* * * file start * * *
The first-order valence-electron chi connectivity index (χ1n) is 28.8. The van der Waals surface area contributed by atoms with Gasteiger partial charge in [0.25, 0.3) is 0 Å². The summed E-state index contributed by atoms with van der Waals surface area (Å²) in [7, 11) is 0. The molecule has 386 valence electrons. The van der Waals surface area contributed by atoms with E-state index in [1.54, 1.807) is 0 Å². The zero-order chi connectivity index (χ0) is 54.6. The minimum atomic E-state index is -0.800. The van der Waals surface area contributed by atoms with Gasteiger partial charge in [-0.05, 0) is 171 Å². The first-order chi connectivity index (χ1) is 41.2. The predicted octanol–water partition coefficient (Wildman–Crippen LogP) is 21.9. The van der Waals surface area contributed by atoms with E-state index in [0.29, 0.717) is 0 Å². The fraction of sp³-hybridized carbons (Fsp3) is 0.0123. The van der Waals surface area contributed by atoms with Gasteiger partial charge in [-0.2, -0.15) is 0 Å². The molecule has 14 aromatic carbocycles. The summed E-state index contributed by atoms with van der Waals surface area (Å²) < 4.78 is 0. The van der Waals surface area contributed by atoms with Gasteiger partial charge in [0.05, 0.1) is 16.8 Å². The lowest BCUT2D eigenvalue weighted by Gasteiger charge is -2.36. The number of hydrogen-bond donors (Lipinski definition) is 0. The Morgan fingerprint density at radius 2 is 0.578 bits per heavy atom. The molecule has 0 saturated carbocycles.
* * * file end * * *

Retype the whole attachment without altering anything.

The first-order valence-electron chi connectivity index (χ1n) is 28.8. The van der Waals surface area contributed by atoms with Gasteiger partial charge in [0.25, 0.3) is 0 Å². The summed E-state index contributed by atoms with van der Waals surface area (Å²) in [7, 11) is 0. The molecule has 386 valence electrons. The van der Waals surface area contributed by atoms with E-state index in [1.54, 1.807) is 0 Å². The zero-order chi connectivity index (χ0) is 54.6. The minimum atomic E-state index is -0.800. The van der Waals surface area contributed by atoms with Gasteiger partial charge in [-0.05, 0) is 171 Å². The first-order chi connectivity index (χ1) is 41.2. The predicted octanol–water partition coefficient (Wildman–Crippen LogP) is 21.9. The van der Waals surface area contributed by atoms with E-state index in [0.29, 0.717) is 0 Å². The fraction of sp³-hybridized carbons (Fsp3) is 0.0123. The van der Waals surface area contributed by atoms with Gasteiger partial charge in [-0.2, -0.15) is 0 Å². The molecule has 14 aromatic carbocycles. The summed E-state index contributed by atoms with van der Waals surface area (Å²) < 4.78 is 0. The van der Waals surface area contributed by atoms with Gasteiger partial charge in [0.05, 0.1) is 16.8 Å². The lowest BCUT2D eigenvalue weighted by Gasteiger charge is -2.36. The number of hydrogen-bond donors (Lipinski definition) is 0. The Morgan fingerprint density at radius 2 is 0.578 bits per heavy atom. The molecule has 0 saturated carbocycles.